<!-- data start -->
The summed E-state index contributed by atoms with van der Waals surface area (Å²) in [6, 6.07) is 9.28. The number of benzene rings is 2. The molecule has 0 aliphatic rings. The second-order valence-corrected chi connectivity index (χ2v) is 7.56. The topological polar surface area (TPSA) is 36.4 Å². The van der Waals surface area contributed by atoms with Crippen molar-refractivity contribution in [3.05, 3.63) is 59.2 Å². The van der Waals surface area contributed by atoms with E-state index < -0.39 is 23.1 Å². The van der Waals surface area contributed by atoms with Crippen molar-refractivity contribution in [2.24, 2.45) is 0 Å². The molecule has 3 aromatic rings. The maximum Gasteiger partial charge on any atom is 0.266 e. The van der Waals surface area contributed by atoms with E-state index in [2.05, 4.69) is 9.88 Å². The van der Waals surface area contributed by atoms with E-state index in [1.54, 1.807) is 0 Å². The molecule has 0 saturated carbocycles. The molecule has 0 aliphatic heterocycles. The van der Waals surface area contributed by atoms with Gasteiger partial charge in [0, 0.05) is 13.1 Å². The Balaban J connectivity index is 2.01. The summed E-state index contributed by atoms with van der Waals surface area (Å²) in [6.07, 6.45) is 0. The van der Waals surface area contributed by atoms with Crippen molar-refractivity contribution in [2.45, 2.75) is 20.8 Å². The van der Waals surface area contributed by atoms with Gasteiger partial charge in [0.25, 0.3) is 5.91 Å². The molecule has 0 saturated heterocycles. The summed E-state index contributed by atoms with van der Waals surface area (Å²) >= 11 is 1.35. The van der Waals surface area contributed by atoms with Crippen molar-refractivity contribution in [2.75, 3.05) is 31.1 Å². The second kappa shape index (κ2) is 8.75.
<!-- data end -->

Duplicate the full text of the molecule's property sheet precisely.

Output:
The summed E-state index contributed by atoms with van der Waals surface area (Å²) in [6, 6.07) is 9.28. The number of benzene rings is 2. The molecule has 0 aliphatic rings. The second-order valence-corrected chi connectivity index (χ2v) is 7.56. The topological polar surface area (TPSA) is 36.4 Å². The van der Waals surface area contributed by atoms with Crippen molar-refractivity contribution in [3.05, 3.63) is 59.2 Å². The van der Waals surface area contributed by atoms with E-state index < -0.39 is 23.1 Å². The van der Waals surface area contributed by atoms with Crippen molar-refractivity contribution in [2.24, 2.45) is 0 Å². The molecule has 3 aromatic rings. The maximum Gasteiger partial charge on any atom is 0.266 e. The van der Waals surface area contributed by atoms with E-state index in [2.05, 4.69) is 9.88 Å². The van der Waals surface area contributed by atoms with E-state index in [1.54, 1.807) is 0 Å². The molecule has 0 saturated carbocycles. The molecule has 0 aliphatic heterocycles. The van der Waals surface area contributed by atoms with Gasteiger partial charge in [0, 0.05) is 13.1 Å². The Balaban J connectivity index is 2.01. The summed E-state index contributed by atoms with van der Waals surface area (Å²) in [6.07, 6.45) is 0. The van der Waals surface area contributed by atoms with Crippen molar-refractivity contribution in [2.45, 2.75) is 20.8 Å². The van der Waals surface area contributed by atoms with Gasteiger partial charge in [0.25, 0.3) is 5.91 Å². The molecule has 0 saturated heterocycles. The summed E-state index contributed by atoms with van der Waals surface area (Å²) >= 11 is 1.35. The van der Waals surface area contributed by atoms with Crippen molar-refractivity contribution in [2.75, 3.05) is 31.1 Å². The second kappa shape index (κ2) is 8.75.